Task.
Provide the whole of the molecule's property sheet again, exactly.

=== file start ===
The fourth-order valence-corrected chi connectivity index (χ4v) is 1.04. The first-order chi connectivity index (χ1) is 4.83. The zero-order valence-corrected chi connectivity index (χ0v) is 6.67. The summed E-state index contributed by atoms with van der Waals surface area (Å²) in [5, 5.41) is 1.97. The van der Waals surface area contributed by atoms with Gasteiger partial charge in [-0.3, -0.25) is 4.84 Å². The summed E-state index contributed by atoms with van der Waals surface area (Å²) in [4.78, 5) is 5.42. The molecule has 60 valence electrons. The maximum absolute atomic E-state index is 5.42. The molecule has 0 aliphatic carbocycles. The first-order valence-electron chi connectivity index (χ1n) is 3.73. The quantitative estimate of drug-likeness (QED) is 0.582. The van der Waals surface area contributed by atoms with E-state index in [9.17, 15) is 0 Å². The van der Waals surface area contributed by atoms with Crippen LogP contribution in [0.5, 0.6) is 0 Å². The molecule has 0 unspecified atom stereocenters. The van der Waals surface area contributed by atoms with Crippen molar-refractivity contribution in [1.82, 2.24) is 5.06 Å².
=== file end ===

The fourth-order valence-corrected chi connectivity index (χ4v) is 1.04. The first-order chi connectivity index (χ1) is 4.83. The zero-order valence-corrected chi connectivity index (χ0v) is 6.67. The summed E-state index contributed by atoms with van der Waals surface area (Å²) in [5, 5.41) is 1.97. The van der Waals surface area contributed by atoms with Gasteiger partial charge in [-0.3, -0.25) is 4.84 Å². The summed E-state index contributed by atoms with van der Waals surface area (Å²) in [4.78, 5) is 5.42. The molecule has 60 valence electrons. The maximum absolute atomic E-state index is 5.42. The molecule has 0 aliphatic carbocycles. The first-order valence-electron chi connectivity index (χ1n) is 3.73. The quantitative estimate of drug-likeness (QED) is 0.582. The van der Waals surface area contributed by atoms with E-state index in [9.17, 15) is 0 Å². The van der Waals surface area contributed by atoms with Crippen LogP contribution in [0.5, 0.6) is 0 Å². The molecule has 0 unspecified atom stereocenters. The van der Waals surface area contributed by atoms with Crippen molar-refractivity contribution in [1.82, 2.24) is 5.06 Å².